Regarding its claim Yershov had no standing to file suit, the court ruled, “To state a claim under the VPPA, a consumer needs to allege only that a videotape service provider disclosed his personally identifiable information to a third party without his consent.”
"Data breach case law would support that a disclosure, by itself, is not a harm sufficient to warrant standing," said Scot Ganow, a privacy and security attorney with Faruki Ireland & Cox in Dayton, Ohio.
"However, the VPPA's language does not require the same level of harm to be shown. Rather, under the VPPA, a statutorial right to privacy is established and a knowing disclosure violates that right.”
Both rulings have significant impact on video service providers in how they operate and how they may potentially litigate future claims.
Gregory Stein, an associate attorney and vice chair of data privacy and information security with Ulmer and Berne in Cleveland, told Legal Newsline that the First Circuit's decision was very important to the industry.
"It’s essential that video service providers are aware of it," Stein said. "It seems it would be easy to violate the VPPA, because of the parameters set up by the decision.
"It’s not about a person’s Social Security number or spreadsheets of personal data, The PII identified are a user’s device ID and location coordinates. It’s a step away from what most people think PII is.”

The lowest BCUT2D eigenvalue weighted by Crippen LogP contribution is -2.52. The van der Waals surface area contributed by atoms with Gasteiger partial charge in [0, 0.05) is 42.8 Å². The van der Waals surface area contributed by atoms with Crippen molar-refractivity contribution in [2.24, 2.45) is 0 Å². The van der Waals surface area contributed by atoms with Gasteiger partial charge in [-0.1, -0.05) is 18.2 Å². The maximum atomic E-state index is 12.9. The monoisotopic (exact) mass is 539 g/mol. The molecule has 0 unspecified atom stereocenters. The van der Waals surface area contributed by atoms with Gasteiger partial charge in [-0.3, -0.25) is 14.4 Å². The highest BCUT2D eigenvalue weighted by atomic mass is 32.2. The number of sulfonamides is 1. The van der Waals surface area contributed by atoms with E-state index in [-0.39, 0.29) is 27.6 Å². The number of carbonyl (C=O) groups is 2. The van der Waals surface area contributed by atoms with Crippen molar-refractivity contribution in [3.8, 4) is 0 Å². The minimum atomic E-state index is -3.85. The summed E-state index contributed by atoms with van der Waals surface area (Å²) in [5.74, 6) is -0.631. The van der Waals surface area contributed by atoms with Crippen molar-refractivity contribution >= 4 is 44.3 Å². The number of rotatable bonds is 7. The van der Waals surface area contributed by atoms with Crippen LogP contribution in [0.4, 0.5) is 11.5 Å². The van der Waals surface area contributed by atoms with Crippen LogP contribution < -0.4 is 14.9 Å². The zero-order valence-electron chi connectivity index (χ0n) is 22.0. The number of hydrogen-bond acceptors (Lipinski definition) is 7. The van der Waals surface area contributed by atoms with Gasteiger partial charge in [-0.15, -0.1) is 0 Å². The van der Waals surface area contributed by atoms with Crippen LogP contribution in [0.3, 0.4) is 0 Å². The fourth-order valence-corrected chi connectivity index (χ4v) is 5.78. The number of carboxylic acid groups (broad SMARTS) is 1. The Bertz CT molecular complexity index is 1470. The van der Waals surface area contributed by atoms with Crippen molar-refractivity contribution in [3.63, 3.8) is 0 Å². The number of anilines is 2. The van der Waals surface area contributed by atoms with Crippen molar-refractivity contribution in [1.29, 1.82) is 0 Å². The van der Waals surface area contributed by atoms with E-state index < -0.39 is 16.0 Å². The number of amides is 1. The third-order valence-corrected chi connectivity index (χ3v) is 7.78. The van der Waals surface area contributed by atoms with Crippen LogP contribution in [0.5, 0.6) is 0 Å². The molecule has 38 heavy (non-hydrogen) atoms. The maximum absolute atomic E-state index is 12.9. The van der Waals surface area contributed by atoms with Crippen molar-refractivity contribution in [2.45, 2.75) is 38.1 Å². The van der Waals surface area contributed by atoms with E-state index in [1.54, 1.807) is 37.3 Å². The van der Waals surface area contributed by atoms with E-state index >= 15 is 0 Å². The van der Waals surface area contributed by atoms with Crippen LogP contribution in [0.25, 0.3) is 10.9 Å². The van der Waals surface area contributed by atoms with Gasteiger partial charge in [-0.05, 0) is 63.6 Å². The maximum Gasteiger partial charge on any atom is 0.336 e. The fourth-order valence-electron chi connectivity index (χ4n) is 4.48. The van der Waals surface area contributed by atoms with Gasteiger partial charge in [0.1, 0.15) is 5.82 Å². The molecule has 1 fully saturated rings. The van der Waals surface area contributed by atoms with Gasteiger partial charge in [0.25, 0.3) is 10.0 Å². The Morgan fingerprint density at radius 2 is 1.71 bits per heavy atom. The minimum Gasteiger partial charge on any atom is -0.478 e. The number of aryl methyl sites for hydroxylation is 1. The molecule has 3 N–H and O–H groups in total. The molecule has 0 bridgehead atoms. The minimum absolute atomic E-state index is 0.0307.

Stein explained that the First Circuit's ruling says the downloader of a mobile app is considered a subscriber, without even creating a username or password.
“It creates more risk for companies who create apps for subscribers," he said. "They should look at the ruling and determine how it affects the manner in which their business operates. They should use it to determine what a business can and cannot do under the VPPA to reduce risk."
But risk may still exist for those outside the First Circuit jurisdiction, he said.
“It’s a case that provides clarity in the ruling that is not consistent with other decisions. If you’re in the First Circuit, you now know what a court would consider PII or subscriber definitions. For other areas, the ruling could be adopted, or it may not. It creates risk,“ he said.
The recent ruling denying the Spokeo defense affects how businesses will litigate in the future and what defenses they may raise, Stein said.
“The question raised by the decision was whether [VPPA] statutory damages would suffice to give a plaintiff standing," he said. "It was not a 100 percent clear answer in Spokeo. What makes Spokeo interesting is that it is hard to find a clear winner because of the broadness of the ruling as it applied to the Fair Credit Reporting Act. In this case, the ruling made [standing] very clear, as it relates to the VPPA.”
Ganow said that courts are wary of recognizing subjective harms that are difficult to quantify or define, like infliction of emotional distress claims.
"However, I think momentum is moving in favor of plaintiffs as judges and juries, as people, are more aware and sensitive to these harms that result from disclosure," he said.
"Companies could still find some refuge in the Spokeo holding, as it supports previous case law on standing. But that sanctuary will be short-lived. I think plaintiffs will continue to remove bricks from the wall of standing established in Clapper and other cases.
"This is why I encourage clients to continue to invest in implementing better data governance practices to reduce the risk associated with such disclosures, whether intentional or not."